Chemo and Cold Weather: What You Need to Know

Health & Wellness Tips
Chemo and Cold Weather: What You Need to Know Photo

The side effects of chemotherapy, a typical course of treatment for those battling cancer, can leave patients more vulnerable to winter weather dangers. Take a look at these concerns you should be aware of for the cancer patient in your life and how to keep them safe and comfortable:


Some of the side effects of chemotherapy include fatigue, dehydration, and anemia. These side effects can all make you more sensitive to the cold and more susceptible to hypothermia, a dangerous condition where your body loses heat quicker than it can produce, leading to potentially deadly low body temperatures.


Sometimes, on the other hand, chemotherapy can leave you less sensitive to the cold, leading to a condition called peripheral neuropathy, a condition characterized by a decreased sensation in the hands and feet. As a result, it can be challenging to identify how cold it is and put you at risk of developing frostbite, the freezing of the skin and underlying tissue.

Slips and Falls

Peripheral neuropathy can also make you unsteady on your feet, so accidental falls and slips are more likely. These individuals are even more likely to fall on snow and ice, so it's essential to be careful and walk with care. Individuals with blood cancers, such as leukemia, are also at risk of developing a condition called thrombocytopenia, where the body has a lower than average platelet count in the blood. As a result of this condition, a slip or fall can lead to more severe bruising or bleeding than usual.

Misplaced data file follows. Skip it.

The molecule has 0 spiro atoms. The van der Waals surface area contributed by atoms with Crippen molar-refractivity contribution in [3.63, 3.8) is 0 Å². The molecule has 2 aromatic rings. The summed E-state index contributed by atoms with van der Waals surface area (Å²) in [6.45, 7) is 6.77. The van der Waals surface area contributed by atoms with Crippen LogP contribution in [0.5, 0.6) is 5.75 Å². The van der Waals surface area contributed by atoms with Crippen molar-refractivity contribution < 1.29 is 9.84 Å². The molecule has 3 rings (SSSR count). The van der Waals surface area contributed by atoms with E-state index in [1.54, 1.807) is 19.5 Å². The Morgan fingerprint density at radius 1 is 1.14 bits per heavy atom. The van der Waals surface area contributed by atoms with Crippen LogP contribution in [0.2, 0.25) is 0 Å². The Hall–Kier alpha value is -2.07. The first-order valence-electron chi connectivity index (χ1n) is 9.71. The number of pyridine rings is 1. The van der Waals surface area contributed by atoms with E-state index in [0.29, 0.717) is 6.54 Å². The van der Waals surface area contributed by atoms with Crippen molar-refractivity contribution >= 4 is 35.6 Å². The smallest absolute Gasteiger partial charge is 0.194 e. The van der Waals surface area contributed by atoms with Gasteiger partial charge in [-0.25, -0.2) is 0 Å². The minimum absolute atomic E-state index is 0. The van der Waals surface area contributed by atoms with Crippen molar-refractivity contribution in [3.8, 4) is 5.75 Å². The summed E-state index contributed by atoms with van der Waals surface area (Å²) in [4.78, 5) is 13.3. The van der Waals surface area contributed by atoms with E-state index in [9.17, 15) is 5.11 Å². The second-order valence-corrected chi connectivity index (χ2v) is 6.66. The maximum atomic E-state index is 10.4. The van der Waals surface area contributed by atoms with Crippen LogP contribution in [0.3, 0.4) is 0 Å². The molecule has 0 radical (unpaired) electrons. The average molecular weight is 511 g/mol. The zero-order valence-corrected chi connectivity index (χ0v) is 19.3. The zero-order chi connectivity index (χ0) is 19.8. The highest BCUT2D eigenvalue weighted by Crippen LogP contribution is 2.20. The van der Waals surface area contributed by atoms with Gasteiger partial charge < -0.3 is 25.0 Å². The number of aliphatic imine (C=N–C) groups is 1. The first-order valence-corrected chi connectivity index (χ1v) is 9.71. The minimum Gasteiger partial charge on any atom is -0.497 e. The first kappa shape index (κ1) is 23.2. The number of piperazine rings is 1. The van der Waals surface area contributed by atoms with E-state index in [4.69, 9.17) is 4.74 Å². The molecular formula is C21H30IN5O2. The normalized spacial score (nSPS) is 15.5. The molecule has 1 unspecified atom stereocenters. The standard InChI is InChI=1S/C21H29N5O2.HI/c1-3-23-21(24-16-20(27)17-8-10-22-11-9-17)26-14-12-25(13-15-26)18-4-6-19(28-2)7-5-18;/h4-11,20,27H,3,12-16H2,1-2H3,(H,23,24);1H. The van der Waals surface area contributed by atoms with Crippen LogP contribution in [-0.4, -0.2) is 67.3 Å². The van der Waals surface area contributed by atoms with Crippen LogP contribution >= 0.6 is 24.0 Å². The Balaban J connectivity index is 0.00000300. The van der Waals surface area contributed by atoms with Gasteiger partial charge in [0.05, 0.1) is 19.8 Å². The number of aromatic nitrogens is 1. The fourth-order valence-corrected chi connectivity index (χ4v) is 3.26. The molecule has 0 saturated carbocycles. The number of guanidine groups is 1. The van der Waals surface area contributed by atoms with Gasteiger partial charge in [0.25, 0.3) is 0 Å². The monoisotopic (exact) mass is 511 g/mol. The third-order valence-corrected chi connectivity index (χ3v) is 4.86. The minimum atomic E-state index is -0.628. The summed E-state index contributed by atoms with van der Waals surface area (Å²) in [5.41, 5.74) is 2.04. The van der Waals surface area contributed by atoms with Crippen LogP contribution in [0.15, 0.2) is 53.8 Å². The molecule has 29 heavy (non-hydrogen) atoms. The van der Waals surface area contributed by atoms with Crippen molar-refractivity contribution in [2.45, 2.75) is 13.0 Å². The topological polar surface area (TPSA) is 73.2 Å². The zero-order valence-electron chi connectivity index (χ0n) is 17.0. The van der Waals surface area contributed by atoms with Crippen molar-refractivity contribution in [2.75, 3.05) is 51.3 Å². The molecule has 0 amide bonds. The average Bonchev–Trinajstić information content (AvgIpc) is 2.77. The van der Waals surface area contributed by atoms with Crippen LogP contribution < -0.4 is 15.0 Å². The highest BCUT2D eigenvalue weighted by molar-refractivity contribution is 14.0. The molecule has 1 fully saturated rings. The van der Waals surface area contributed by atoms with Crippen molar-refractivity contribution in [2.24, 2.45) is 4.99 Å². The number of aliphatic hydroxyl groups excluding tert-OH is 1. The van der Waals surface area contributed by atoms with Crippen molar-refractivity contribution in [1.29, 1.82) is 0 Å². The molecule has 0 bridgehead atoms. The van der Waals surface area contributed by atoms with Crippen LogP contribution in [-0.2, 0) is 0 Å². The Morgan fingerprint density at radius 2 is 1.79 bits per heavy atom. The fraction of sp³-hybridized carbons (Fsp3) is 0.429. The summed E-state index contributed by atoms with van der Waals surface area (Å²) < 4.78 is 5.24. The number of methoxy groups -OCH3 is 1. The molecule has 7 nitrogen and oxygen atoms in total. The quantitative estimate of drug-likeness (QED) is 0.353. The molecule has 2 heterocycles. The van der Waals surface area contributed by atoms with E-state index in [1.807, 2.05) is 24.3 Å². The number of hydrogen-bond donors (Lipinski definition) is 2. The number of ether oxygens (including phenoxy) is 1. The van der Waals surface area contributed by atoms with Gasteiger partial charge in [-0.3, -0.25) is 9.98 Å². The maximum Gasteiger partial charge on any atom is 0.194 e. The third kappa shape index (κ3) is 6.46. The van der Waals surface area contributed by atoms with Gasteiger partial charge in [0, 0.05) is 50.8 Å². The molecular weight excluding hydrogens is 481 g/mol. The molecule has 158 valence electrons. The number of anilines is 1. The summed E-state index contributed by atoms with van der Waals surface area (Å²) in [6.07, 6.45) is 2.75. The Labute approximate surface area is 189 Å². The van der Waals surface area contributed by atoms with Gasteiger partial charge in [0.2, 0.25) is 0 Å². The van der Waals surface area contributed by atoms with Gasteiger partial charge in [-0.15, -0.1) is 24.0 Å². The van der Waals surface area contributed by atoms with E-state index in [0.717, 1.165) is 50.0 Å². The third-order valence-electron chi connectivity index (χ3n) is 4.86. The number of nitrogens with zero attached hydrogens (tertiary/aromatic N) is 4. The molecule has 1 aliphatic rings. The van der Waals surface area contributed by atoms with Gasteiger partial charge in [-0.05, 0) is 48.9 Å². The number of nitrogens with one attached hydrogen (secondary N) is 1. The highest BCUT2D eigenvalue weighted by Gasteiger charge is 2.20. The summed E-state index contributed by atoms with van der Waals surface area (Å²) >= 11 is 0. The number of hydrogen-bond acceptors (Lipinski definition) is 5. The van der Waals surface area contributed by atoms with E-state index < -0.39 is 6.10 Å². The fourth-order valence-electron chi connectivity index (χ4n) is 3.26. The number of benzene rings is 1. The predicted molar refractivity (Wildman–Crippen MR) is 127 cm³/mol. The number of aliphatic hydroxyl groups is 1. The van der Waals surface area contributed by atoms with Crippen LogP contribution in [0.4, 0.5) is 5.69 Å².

Tips for Staying Safe

If you are undergoing cancer treatment, utilize these helpful tips to ensure your safety from the dangers of winter weather:

● Dress in warm layers - Wear layers of clothing to keep you warm at all times, indoors and outdoors. Don’t forget to utilize your warm accessories such as gloves, hats, scarves, and more.

● Wear proper boots/shoes - Your footwear should be warm, fit well, and have good traction on the bottom.

● Keep your walkways and driveway is clear - Have someone shovel, snow blow, or plow your walkways and driveway to get rid of any snow or ice that can cause a fall.

● Be mindful of how you step - If you can’t avoid walking through snow or over ice, take short, flat-footed steps.

● Ask for help - Don’t be afraid to rely on your loved ones for help, care, and guidance on handling the winter elements. And be sure to accept any support that is offered to you!